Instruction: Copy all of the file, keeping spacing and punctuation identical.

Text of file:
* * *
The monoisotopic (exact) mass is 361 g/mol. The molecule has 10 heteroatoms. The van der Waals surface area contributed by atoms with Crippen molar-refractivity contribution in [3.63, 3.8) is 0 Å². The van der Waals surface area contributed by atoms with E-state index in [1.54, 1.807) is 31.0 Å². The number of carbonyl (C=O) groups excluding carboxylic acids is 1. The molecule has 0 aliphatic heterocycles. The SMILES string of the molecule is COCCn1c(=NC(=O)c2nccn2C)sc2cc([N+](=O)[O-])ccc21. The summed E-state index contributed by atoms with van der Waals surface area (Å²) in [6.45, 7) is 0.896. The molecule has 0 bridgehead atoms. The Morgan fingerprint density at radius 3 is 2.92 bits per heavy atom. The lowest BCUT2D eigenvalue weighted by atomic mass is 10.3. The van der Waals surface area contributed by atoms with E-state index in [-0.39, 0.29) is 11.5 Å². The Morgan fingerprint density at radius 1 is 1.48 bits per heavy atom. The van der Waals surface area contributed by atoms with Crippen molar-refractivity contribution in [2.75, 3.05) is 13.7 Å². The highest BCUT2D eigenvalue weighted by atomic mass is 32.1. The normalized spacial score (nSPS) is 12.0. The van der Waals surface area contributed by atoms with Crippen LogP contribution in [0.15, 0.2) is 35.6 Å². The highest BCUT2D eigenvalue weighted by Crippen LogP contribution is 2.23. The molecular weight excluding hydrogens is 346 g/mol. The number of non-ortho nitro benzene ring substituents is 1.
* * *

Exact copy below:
The monoisotopic (exact) mass is 361 g/mol. The molecule has 10 heteroatoms. The van der Waals surface area contributed by atoms with Crippen molar-refractivity contribution in [3.63, 3.8) is 0 Å². The van der Waals surface area contributed by atoms with E-state index in [1.54, 1.807) is 31.0 Å². The number of carbonyl (C=O) groups excluding carboxylic acids is 1. The molecule has 0 aliphatic heterocycles. The SMILES string of the molecule is COCCn1c(=NC(=O)c2nccn2C)sc2cc([N+](=O)[O-])ccc21. The summed E-state index contributed by atoms with van der Waals surface area (Å²) in [6.45, 7) is 0.896. The molecule has 0 bridgehead atoms. The Morgan fingerprint density at radius 3 is 2.92 bits per heavy atom. The lowest BCUT2D eigenvalue weighted by atomic mass is 10.3. The van der Waals surface area contributed by atoms with E-state index in [-0.39, 0.29) is 11.5 Å². The Morgan fingerprint density at radius 1 is 1.48 bits per heavy atom. The van der Waals surface area contributed by atoms with Crippen molar-refractivity contribution in [2.75, 3.05) is 13.7 Å². The highest BCUT2D eigenvalue weighted by atomic mass is 32.1. The normalized spacial score (nSPS) is 12.0. The van der Waals surface area contributed by atoms with Crippen LogP contribution in [0.15, 0.2) is 35.6 Å². The highest BCUT2D eigenvalue weighted by Crippen LogP contribution is 2.23. The molecular weight excluding hydrogens is 346 g/mol. The number of non-ortho nitro benzene ring substituents is 1.